Global reinsurance giant Swiss Re reported its first-half 2022 results this morning and revealed a continued strong appetite for growth into natural catastrophe business, as it remains one of the larger players to keep its core focus on protecting society against disasters and weather events.
Other major insurance and reinsurance companies are currently pulling back from property catastrophe risks, as evidenced by both SCOR and Everest in their results this week.
But Swiss Re has been displaying an increasing appetite for nat cat exposure, writing more business as the property catastrophe reinsurance market has hardened.
Recently, the firms Group Chief Underwriting Officer Thierry Léger said that pricing is now hard in the natural catastrophe reinsurance space, but that further rate hardening is also expected with momentum likely to hold for two or more years.
Swiss Re has been leveraging its ability to partner with third-party capital investors as it has been growing its catastrophe book, both through its use of catastrophe bonds and other forms of retrocession and increasingly through its insurance-linked securities (ILS) fund operations at Swiss Re Insurance-Linked Investment Management Ltd.
In reporting its results this morning, Swiss Re revealed a return to profit after its first-quarter was impacted by losses related to catastrophe events, Covid-19 and the conflict in Ukraine.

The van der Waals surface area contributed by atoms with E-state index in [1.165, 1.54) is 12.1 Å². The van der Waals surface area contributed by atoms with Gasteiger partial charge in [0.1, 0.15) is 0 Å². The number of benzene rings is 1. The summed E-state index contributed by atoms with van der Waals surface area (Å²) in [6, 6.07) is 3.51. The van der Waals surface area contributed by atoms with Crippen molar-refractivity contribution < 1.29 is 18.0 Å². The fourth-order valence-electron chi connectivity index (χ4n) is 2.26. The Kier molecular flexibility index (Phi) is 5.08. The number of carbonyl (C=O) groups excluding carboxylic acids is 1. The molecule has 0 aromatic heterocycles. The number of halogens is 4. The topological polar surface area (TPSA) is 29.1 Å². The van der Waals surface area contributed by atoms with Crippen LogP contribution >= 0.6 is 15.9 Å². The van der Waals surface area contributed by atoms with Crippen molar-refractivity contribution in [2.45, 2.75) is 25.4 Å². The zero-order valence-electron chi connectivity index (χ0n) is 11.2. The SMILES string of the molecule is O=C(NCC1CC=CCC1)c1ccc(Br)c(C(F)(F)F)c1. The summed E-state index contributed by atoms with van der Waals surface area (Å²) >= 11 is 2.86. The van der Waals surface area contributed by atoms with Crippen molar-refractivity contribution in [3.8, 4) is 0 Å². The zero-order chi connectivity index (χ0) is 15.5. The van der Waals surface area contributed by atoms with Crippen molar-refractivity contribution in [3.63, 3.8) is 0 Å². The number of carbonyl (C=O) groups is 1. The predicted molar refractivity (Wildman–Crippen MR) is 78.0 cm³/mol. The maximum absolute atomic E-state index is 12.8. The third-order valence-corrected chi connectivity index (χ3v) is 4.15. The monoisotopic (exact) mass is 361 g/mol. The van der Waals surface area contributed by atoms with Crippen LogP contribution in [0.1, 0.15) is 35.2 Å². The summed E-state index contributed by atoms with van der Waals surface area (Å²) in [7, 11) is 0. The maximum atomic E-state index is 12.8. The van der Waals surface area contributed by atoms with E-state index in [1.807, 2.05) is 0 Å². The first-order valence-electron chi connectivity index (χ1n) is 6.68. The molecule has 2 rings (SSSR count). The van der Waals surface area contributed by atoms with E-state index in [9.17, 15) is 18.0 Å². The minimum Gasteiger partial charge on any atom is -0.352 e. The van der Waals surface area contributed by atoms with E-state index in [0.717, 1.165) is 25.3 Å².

The second-quarter was a far more profitable period for the reinsurer, leading it to report $405 million of profit for Q2 alone, that has driven $157 million of positive net income for the first-half.
Swiss Re’s Property & Casualty Reinsurance (P&C Re) division delivered net income for the first-half of 2022 of $316 million and a combined ratio of 98.5%, which normalised to 95.8%.
The commercial risk insurance underwriting division Corporate Solutions delivered net income of $220 million and a strong combined ratio of 93.2%.
In addition, Swiss Re managed a positive 1.2% return on its investments for the first-half, despite the market downturn and global economic factors.
Swiss Re’s Group Chief Executive Officer Christian Mumenthaler commented, “After a challenging start to the year, Swiss Re returned to profitability in the second quarter. This was supported by strong results in Life & Health Reinsurance and Corporate Solutions, as well as robust underwriting performance in Property & Casualty Reinsurance.”
Swiss Re’s Group Chief Financial Officer John Dacey added, “Rising interest rates are clearly positive for the re/insurance sector, and we are starting to see the benefits come through in our recurring income yield. With respect to inflationary trends, we remain vigilant and are taking appropriate actions, including increasing the pricing of new business and the related initial loss expectations.”
There was no increase to Swiss Re’s Ukraine war related reserves in Q2, but the company did suffer $938 million of catastrophe claims through the first-half of the year.